What Percent Should HOA Reserves Be Funded?

We’re often asked “what percent should HOA reserves be funded?” The short answer is that there is no “one size fits all” benchmark for measuring the health of your community association’s reserve funds when it comes to applying the percent funded model.

To understand percent funded, one must first understand what a fully funded balance is. A fully funded balance is the balance that is in direct proportion to the fraction of life “used up” for a given component. For example, if an association has a $100,000 roof that is half way through its 20-year useful life, the fully funded balance in the 10th year would be $50,000 (10 years / 20 years x $100,000 = $50,000).

Percent funded is calculated by dividing the current reserve fund balance by the fully funded balance. In the above example, if the association has $30,000 in reserves in year 10, it is 60% funded ($30,000 / $50,000). In this case, one might say that being 60% funded is or is not sufficient. There is very little evidence that suggests a specific percentage rate applies to all or even a majority of associations. Percent funded provides a simple mathematical interpretation of the general strength of reserve funds but fails to provide context as to the adequacy of current reserve contributions. Some communities function very well with 20-to-30% of the fully funded balance on hand at any one point in time. Others would have to have 100% of the fully funded balance on hand to avoid a special assessment.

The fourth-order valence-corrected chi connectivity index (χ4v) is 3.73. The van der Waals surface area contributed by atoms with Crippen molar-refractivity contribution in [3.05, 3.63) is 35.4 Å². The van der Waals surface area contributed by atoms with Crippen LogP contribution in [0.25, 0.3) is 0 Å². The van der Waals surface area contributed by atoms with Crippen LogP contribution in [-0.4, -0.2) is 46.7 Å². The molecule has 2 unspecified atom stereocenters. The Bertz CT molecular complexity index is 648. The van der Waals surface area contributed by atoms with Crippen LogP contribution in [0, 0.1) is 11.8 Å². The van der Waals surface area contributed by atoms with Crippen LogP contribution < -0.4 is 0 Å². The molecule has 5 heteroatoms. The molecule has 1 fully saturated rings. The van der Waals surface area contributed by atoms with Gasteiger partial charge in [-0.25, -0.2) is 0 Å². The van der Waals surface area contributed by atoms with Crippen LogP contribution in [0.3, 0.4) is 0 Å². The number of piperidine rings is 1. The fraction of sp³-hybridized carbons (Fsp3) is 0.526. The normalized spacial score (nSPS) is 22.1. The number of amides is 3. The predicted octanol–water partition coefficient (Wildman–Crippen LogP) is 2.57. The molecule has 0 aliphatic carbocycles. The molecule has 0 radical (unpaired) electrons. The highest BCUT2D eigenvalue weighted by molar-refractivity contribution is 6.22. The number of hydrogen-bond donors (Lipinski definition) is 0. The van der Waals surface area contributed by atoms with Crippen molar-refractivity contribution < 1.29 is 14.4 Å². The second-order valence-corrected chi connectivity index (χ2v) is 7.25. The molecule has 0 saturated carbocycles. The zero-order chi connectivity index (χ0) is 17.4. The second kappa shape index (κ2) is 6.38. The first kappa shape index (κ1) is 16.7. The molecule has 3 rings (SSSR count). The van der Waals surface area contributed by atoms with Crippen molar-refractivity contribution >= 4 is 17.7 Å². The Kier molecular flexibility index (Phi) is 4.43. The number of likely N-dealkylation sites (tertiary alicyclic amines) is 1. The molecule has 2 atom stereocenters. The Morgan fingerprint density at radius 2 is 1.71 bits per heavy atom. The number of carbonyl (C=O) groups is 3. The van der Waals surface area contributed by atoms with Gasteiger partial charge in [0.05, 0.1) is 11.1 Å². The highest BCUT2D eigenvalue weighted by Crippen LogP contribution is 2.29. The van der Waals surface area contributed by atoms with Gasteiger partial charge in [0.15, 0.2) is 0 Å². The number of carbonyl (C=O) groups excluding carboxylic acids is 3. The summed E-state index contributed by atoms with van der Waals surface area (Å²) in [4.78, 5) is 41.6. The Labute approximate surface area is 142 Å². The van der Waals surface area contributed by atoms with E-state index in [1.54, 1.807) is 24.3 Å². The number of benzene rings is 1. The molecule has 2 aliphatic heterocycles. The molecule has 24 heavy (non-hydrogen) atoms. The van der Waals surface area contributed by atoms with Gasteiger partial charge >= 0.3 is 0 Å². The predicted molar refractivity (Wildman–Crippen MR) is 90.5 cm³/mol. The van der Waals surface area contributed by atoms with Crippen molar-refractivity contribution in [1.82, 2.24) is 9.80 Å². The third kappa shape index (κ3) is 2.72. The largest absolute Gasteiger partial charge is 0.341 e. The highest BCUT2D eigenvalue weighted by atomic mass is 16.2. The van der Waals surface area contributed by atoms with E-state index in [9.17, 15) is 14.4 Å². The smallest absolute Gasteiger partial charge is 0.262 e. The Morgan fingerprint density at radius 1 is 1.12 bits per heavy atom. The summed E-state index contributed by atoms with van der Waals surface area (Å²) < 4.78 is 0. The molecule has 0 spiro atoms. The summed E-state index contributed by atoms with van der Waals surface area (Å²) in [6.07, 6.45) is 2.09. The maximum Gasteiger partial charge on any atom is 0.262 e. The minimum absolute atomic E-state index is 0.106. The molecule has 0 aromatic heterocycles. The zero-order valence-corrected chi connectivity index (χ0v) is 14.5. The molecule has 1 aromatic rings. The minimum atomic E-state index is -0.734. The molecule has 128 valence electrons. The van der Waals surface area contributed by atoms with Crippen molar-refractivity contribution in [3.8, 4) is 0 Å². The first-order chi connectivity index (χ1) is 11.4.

In lieu of targeting an arbitrary percentage of the fully funded balance, Associations should target a path (funding plan) that considers their specific needs. Most in the reserve study industry agree that stable, consistent reserve contributions that cover the cost of capital expenditures over time (aka threshold funding) is a more thoughtful approach to reserve planning compared to targeting a nominal percentage of the fully funded balance. This approach ensures adequate reserve funds from year-to-year and often results in lower annual assessments than targeting 100% of the fully funded balance.

Cash Flow Chart